The jargon of digital advertising is thorough and interconnected. While many terms can be self-explanatory, such as “target audience” or “reach,” others need more contextualization. Continue reading to learn some misinterpreted terms you may come across.

When a user and potential customer opens an app or site and an advertisement is visible, it’s recorded as an impression. Impressions should not be confused with engagement, which is when a potential customer interacts with your ad. Impressions measure how often a single ad is viewed. Viewable display impressions are when ads are at least 50% visible on screen for at least one second, and viewable video impressions are when at least 50% of the ad is visible on screen while the video is playing for two seconds. Impressions are an important metric to use to gauge how my people are seeing your content, which can lead to higher engagement and reach.

Impressions may also be measured from native ads. This use of paid ads match the appearance, feel, and function of the media format in which they appear. Unlike display or banner ads, native ads do not appear to be advertisements. They appear to be part of the page’s editorial flow, and therefore seem native to the original page. For example, you may see content recommendations while reading an article on your favorite news site. This content is blended into the website’s content and looks natural – this is in fact native advertising!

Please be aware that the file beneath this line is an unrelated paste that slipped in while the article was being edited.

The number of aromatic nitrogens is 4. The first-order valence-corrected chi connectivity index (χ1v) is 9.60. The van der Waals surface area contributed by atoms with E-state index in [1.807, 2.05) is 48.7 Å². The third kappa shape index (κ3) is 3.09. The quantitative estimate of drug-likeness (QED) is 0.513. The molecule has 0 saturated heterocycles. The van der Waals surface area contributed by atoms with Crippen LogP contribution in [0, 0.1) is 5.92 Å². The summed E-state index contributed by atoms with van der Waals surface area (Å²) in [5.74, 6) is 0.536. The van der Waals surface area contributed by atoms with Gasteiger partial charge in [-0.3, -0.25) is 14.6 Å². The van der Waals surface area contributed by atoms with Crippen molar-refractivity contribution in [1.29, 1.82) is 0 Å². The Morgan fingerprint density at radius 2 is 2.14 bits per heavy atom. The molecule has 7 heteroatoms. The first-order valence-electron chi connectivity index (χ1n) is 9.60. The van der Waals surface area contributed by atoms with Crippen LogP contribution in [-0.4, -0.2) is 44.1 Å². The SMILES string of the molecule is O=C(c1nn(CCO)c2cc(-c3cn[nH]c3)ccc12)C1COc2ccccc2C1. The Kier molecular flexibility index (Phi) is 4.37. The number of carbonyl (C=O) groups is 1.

You may use various types of advertising to reach a lookalike audience. While your target audience is who you definitely want your ads to reach, a lookalike audience shares similar characteristics, and may also be interested in your content. Lookalike audiences help expand your targeting based on your own data. Lookalike audiences may be used in online display, Facebook, mobile display, and virtually any other type of digital marketing campaign.

It is important to advertise your content to audiences strategically, which involves frequency capping. This term refers to the limit on the number of times an ad should be shown to an audience member within a specific time frame. You don’t want your content to become irritating or irrelevant to your audience by showing it too often or too rarely, but rather find a middle ground that keeps things interesting. Frequency capping is also a good strategy for ensuring that your budget isn’t used on ads that will be ignored. 

Ideally, when someone sees your ad, they will interact with it. The specific action that an advertiser wants a user to perform after seeing their ad is a conversion. When a user takes this action, marketers record it as a conversion. Conversions may range from a single click to a vote, depending on how your ad is constructed.

These terms only scratch the surface of the vast language of digital advertising! If you want to learn more about the extensive digital advertising vocabulary, you can download our all-inclusive eBook, The Definitive Digital Advertising Dictionary.